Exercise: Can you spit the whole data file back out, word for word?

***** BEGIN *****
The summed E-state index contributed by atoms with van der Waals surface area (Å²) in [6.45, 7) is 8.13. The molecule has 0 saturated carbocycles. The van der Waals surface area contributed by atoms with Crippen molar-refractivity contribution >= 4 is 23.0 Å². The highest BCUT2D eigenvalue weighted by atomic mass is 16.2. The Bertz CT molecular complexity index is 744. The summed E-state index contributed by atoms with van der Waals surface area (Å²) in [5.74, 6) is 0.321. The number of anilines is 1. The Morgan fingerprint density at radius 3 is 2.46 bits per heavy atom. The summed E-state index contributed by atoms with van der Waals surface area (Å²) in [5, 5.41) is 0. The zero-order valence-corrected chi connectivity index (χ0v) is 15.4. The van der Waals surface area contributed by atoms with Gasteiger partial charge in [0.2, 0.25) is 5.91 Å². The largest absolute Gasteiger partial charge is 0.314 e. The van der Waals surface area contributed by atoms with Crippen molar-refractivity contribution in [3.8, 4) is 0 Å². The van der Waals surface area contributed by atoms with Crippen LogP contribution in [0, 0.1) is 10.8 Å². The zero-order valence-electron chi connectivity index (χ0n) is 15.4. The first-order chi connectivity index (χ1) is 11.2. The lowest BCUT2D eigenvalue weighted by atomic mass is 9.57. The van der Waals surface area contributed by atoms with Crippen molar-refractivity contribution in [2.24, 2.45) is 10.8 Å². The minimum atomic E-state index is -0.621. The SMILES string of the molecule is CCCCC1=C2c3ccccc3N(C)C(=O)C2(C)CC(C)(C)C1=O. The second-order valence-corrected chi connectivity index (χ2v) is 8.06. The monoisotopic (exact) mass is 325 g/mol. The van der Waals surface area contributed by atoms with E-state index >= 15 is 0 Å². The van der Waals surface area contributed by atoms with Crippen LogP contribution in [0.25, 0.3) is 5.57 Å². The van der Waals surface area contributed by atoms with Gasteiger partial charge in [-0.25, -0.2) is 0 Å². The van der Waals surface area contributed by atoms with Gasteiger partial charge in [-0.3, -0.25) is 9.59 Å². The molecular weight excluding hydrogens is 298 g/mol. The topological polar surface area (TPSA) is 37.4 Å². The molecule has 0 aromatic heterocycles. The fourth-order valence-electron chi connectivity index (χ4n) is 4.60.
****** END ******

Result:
The summed E-state index contributed by atoms with van der Waals surface area (Å²) in [6.45, 7) is 8.13. The molecule has 0 saturated carbocycles. The van der Waals surface area contributed by atoms with Crippen molar-refractivity contribution >= 4 is 23.0 Å². The highest BCUT2D eigenvalue weighted by atomic mass is 16.2. The Bertz CT molecular complexity index is 744. The summed E-state index contributed by atoms with van der Waals surface area (Å²) in [5.74, 6) is 0.321. The number of anilines is 1. The Morgan fingerprint density at radius 3 is 2.46 bits per heavy atom. The summed E-state index contributed by atoms with van der Waals surface area (Å²) in [5, 5.41) is 0. The zero-order valence-corrected chi connectivity index (χ0v) is 15.4. The van der Waals surface area contributed by atoms with Gasteiger partial charge in [0.2, 0.25) is 5.91 Å². The largest absolute Gasteiger partial charge is 0.314 e. The van der Waals surface area contributed by atoms with Crippen molar-refractivity contribution in [3.8, 4) is 0 Å². The van der Waals surface area contributed by atoms with Crippen LogP contribution in [0, 0.1) is 10.8 Å². The zero-order valence-electron chi connectivity index (χ0n) is 15.4. The first-order chi connectivity index (χ1) is 11.2. The lowest BCUT2D eigenvalue weighted by atomic mass is 9.57. The van der Waals surface area contributed by atoms with Crippen molar-refractivity contribution in [2.24, 2.45) is 10.8 Å². The minimum atomic E-state index is -0.621. The SMILES string of the molecule is CCCCC1=C2c3ccccc3N(C)C(=O)C2(C)CC(C)(C)C1=O. The second-order valence-corrected chi connectivity index (χ2v) is 8.06. The monoisotopic (exact) mass is 325 g/mol. The van der Waals surface area contributed by atoms with E-state index >= 15 is 0 Å². The van der Waals surface area contributed by atoms with Crippen LogP contribution in [0.25, 0.3) is 5.57 Å². The van der Waals surface area contributed by atoms with Gasteiger partial charge in [-0.25, -0.2) is 0 Å². The van der Waals surface area contributed by atoms with Gasteiger partial charge in [-0.3, -0.25) is 9.59 Å². The molecular weight excluding hydrogens is 298 g/mol. The topological polar surface area (TPSA) is 37.4 Å². The molecule has 0 aromatic heterocycles. The fourth-order valence-electron chi connectivity index (χ4n) is 4.60.